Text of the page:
Tim Okamura, "Japanese Girl," 2005, oil, spray on canvas, 60" x 39".
Preview of TIM OKAMURA, Urban Portraits and Brooklyn Mythology
Axis Contemporary Art, Art Central, Calgary
May 18 -28, 2006
By Dina O'Meara
The wary eyes of a young woman stare out at the viewer against the backdrop of a graffiti-layered city wall, a phoenix spreading its wings above her head. The oil painting is as rough as its concrete backdrop, from heavy brush strokes to knobby splatters that give a textured realism to portrait artist Tim Okamura’s work. “My move to New York from Calgary (in 1992) affected this idea of including the environment in a portrait,” Okamura says. “It’s about people making their mark, leaving a trace of their presence.” Okamura paints urban creatures in their milieu: street-wise New Yorkers who for the most part are his friends, rendered with a warm classical hand. In Urban Portraits and Brooklyn Mythology, Okamura, who also teaches painting and drawing at Parsons and the City University of New York, moves away from portraiture to more intricate themes — the recasting of ancient archetypes. “My next concrete series is based on figures of Native American mythology, ones that appeal to me and I can imagine in a modern retelling,” he says. “I’m excited about the progression from portraits toward staging narratives.”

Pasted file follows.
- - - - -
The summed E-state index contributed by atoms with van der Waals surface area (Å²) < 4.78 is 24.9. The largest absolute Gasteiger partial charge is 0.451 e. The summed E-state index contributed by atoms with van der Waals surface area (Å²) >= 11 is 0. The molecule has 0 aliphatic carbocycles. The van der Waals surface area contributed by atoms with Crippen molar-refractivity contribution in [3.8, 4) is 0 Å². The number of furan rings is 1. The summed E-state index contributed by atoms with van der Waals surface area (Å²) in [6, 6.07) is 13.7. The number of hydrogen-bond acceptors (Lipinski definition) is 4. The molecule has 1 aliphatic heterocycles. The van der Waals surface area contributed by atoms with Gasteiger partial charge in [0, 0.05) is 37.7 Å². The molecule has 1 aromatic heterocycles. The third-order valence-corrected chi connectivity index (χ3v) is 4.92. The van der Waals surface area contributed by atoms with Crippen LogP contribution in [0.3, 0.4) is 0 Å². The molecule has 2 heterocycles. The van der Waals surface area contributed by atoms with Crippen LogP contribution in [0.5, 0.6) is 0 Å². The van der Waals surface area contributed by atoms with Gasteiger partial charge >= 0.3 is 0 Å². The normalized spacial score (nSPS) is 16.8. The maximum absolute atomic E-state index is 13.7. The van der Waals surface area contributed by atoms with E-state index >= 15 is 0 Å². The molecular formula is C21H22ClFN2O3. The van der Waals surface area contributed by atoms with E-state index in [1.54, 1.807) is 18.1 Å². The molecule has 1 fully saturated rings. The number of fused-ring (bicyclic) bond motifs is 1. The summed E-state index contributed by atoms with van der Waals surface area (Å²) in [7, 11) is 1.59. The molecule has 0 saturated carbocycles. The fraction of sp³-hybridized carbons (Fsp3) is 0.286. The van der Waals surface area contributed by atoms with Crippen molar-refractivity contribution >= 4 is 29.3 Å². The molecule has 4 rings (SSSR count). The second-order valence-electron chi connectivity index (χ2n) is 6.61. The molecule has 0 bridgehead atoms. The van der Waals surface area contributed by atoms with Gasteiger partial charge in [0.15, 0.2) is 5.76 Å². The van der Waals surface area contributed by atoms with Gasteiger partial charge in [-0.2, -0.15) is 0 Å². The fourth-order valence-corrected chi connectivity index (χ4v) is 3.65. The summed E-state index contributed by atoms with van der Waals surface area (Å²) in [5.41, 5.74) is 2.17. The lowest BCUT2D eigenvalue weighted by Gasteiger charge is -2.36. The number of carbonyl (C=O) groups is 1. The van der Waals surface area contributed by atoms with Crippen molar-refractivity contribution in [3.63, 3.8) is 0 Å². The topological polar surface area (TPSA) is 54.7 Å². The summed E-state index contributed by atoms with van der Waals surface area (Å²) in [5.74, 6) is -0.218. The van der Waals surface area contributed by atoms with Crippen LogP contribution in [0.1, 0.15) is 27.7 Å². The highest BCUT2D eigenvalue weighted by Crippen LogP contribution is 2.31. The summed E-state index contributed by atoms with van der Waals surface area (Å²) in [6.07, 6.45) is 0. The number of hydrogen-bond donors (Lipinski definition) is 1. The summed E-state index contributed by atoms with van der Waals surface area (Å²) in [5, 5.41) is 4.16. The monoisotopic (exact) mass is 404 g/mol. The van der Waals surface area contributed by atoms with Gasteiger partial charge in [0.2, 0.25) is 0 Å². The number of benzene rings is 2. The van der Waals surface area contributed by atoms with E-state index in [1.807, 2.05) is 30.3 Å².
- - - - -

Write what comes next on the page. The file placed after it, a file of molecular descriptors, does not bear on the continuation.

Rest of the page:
Represented by: Axis Contemporary Art, Calgary; Delgado-Tomei Gallery, Brooklyn, New York.